Cushing’s disease occurs when a dog’s body makes too much of the hormone cortisol or when corticosteroid medications are prescribed at a high dosage and/or for an extended period of time.
Your Shih Poo will inherit his parents’ health profiles, but how the issues are expressed is impossible to predict in your mixed breed pooch.
The good news is that the mix breed Shih Poo may receive the Poodle’s longer muzzle allowing them to sidestep many of the breathing problems that Shih-Tzus inherit.
On a side note, Shih Poo’s have a reputation for never meeting a meal they didn’t like! Because they have a tendency to overeat, it’s crucial to monitor your canine’s daily calorie count in order to ensure his overall health.
Shih Poo lifespan
Shi Poos can be expected to live approximately 10-15 years. Although he’s an energetic pup, the Shih-Poo doesn’t require a lot of vigorous exercise, but he shouldn’t be allowed to be a couch potato either!
Regular exercise will enhance your dog’s well-being and is crucial to a long and healthy lifespan. Short but brisk walks in the morning and evening is all that is necessary to keep this spunky little guy fit.
This is not a mix breed that will want or need to exert himself on long runs or exploring the great outdoors; playing with a ball in the back yard or in the dog park will suit him just fine!
Shih Poo breeders
Although you may find your hybrid through a Shih Poo rescue group, the majority of owners adopt theirs via a breeder. What is an approximate Shih Tzu Toy Poodle mix price? You can expect to pay anywhere from $500 to upwards of $1,000.
Prior to adopting your forever friend, be sure to ask the breeder about the health and temperament of the pup’s parents. Ask to see the bloodlines of both of the parents as well as their health clearances.
All reputable breeders will be accommodating with your requests for information, and readily tell you as much as possible about your Shih Tzu Toy Poodle hybrid’s background prior to your adoption.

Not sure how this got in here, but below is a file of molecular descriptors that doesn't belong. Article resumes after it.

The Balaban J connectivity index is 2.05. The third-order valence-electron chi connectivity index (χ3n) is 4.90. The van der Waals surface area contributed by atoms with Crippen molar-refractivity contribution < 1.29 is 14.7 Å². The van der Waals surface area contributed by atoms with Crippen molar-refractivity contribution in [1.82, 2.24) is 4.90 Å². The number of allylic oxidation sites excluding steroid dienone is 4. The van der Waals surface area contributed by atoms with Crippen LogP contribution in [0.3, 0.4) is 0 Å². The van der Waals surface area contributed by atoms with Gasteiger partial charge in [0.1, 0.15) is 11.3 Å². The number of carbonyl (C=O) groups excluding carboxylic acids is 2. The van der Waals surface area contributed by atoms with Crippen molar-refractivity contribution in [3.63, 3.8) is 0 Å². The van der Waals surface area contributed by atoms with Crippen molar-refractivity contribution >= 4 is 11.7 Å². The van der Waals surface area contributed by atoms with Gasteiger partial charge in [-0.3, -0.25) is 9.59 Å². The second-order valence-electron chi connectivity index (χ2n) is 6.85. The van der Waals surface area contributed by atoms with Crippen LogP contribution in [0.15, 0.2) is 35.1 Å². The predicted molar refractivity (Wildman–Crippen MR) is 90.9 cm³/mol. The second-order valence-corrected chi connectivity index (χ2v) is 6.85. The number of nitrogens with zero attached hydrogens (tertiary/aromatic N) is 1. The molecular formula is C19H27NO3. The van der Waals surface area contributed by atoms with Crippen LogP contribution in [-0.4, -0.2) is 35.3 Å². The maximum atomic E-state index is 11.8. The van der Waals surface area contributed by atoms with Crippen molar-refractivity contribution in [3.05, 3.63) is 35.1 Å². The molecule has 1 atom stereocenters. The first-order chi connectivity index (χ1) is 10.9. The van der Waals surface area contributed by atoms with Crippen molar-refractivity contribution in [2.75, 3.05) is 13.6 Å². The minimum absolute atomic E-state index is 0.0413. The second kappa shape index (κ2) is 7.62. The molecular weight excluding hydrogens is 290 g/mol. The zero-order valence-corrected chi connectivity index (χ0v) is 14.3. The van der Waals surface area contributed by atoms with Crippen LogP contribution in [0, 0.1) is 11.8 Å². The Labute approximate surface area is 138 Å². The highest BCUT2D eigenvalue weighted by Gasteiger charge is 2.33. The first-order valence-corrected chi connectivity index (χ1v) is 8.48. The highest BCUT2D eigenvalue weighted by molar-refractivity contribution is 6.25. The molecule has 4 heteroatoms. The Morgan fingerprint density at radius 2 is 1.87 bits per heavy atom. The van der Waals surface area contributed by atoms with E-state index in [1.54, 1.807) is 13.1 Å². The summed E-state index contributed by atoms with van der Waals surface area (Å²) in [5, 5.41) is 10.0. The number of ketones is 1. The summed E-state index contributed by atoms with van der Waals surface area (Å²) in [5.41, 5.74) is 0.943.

Shih Poo puppies
Puppies are irresistibly adorable and many owners become pet parents via the, “love at first sight syndrome!”
Shih-Poo pups are as cute and cuddly as any tiny canine, but they can also be a handful, especially if they inherit the Shih Tzu’s affinity for blazing his own trail. If this is the case with your puppy, potty training in particular may become an arduous task.
When it comes to housetraining, a little vigilance goes a long way. Be sure to watch your pup for signs that she wants to take care of business.
Staying on top of her training needs will make the both of you much happier in the long run!
Is a Shih Poo right for me?
What does a Shih Tzu x Poodle equal? We wish we could tell you with a high degree of certainty what you can expect after you bring your hybrid Shih Poo bundle home!
While it’s a given that the small breed Shih Poo will exhibit traits from both of his parents, it’s impossible to know in what combination or degree that these qualities will be expressed.
If you enjoy grooming, want a fairly small dog, and are prepared to accept you won’t know exactly what your dog will look like until he or she is fully grown then this could be the mix for you.
Carefully consider the foregoing information, and especially the unpredictable nature of a cross breed, before making a final decision to add a loveable Shih Poo to your life!
Do you have a Shih Poo? Tell us about your little loved one in the comments section below!
References and further reading
American Kennel Club
Arlian, A.G., et al, Distribution and removal of cat, dog and mite allergens on smooth surfaces in homes with and without pets, Annals of Allergy, Asthma & Immunology, 2001
Famula, T.R., Heritability and complex segregation analysis of hypoadrenocorticism in the standard poodle, Journal of Small Animal Practice, 2003
Green, R., et al, Avoidance of dog allergen f 1 with the dog in situ: Washing the dog and use of a HEPA air filter, Journal of Allergy and Clinical Immunology, 1996
Hoppe, A., Progressive nephropathy due to renal dysplasia in shih tzu dogs in Sweden: A clinical pathological and genetic study, Journal of Small Animal Practice, 1990
Lindgren, S., et al, Breed-specific dog-dandruff allergens, The Journal of Allergy and Clinical Immunology, 1988
Wright, A.L., Early dog exposure: potential pathways to allergic disease, Clinical and Experimental Allergy, 2008